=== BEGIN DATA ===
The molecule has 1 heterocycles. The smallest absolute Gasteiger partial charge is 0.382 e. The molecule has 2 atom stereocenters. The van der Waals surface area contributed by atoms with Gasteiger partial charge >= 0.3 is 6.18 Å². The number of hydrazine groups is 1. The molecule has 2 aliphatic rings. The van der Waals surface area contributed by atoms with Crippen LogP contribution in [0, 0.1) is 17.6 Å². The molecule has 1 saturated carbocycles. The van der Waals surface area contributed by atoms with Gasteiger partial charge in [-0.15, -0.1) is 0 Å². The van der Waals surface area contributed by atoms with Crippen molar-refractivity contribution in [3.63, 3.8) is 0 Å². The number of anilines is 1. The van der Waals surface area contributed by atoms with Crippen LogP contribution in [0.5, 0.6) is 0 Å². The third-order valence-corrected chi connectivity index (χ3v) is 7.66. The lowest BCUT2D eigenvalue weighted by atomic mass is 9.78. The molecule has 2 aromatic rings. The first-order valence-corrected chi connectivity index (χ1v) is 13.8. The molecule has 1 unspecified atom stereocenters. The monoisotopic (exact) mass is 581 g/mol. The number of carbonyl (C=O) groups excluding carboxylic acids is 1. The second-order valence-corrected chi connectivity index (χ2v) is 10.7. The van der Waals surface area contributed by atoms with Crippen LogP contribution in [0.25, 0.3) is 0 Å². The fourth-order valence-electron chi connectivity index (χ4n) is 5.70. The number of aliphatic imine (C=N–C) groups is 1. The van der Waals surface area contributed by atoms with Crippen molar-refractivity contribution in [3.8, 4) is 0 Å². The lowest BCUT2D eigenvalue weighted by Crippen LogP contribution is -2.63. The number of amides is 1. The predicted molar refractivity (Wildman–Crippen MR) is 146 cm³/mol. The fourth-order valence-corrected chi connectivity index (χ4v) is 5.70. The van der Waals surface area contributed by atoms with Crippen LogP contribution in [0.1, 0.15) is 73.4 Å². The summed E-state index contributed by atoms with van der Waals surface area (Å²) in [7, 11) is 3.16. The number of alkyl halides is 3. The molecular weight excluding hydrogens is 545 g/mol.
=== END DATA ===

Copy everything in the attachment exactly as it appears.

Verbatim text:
The molecule has 1 heterocycles. The smallest absolute Gasteiger partial charge is 0.382 e. The molecule has 2 atom stereocenters. The van der Waals surface area contributed by atoms with Gasteiger partial charge >= 0.3 is 6.18 Å². The number of hydrazine groups is 1. The molecule has 2 aliphatic rings. The van der Waals surface area contributed by atoms with Crippen LogP contribution in [0, 0.1) is 17.6 Å². The molecule has 1 saturated carbocycles. The van der Waals surface area contributed by atoms with Gasteiger partial charge in [-0.15, -0.1) is 0 Å². The van der Waals surface area contributed by atoms with Crippen molar-refractivity contribution in [3.63, 3.8) is 0 Å². The number of anilines is 1. The van der Waals surface area contributed by atoms with Crippen LogP contribution in [0.5, 0.6) is 0 Å². The third-order valence-corrected chi connectivity index (χ3v) is 7.66. The lowest BCUT2D eigenvalue weighted by atomic mass is 9.78. The molecule has 2 aromatic rings. The first-order valence-corrected chi connectivity index (χ1v) is 13.8. The molecule has 1 unspecified atom stereocenters. The monoisotopic (exact) mass is 581 g/mol. The number of carbonyl (C=O) groups excluding carboxylic acids is 1. The second-order valence-corrected chi connectivity index (χ2v) is 10.7. The van der Waals surface area contributed by atoms with Crippen LogP contribution in [0.25, 0.3) is 0 Å². The fourth-order valence-electron chi connectivity index (χ4n) is 5.70. The number of aliphatic imine (C=N–C) groups is 1. The van der Waals surface area contributed by atoms with Crippen molar-refractivity contribution in [3.8, 4) is 0 Å². The lowest BCUT2D eigenvalue weighted by Crippen LogP contribution is -2.63. The number of amides is 1. The predicted molar refractivity (Wildman–Crippen MR) is 146 cm³/mol. The fourth-order valence-corrected chi connectivity index (χ4v) is 5.70. The van der Waals surface area contributed by atoms with Crippen LogP contribution in [0.1, 0.15) is 73.4 Å². The summed E-state index contributed by atoms with van der Waals surface area (Å²) in [7, 11) is 3.16. The number of alkyl halides is 3. The molecular weight excluding hydrogens is 545 g/mol.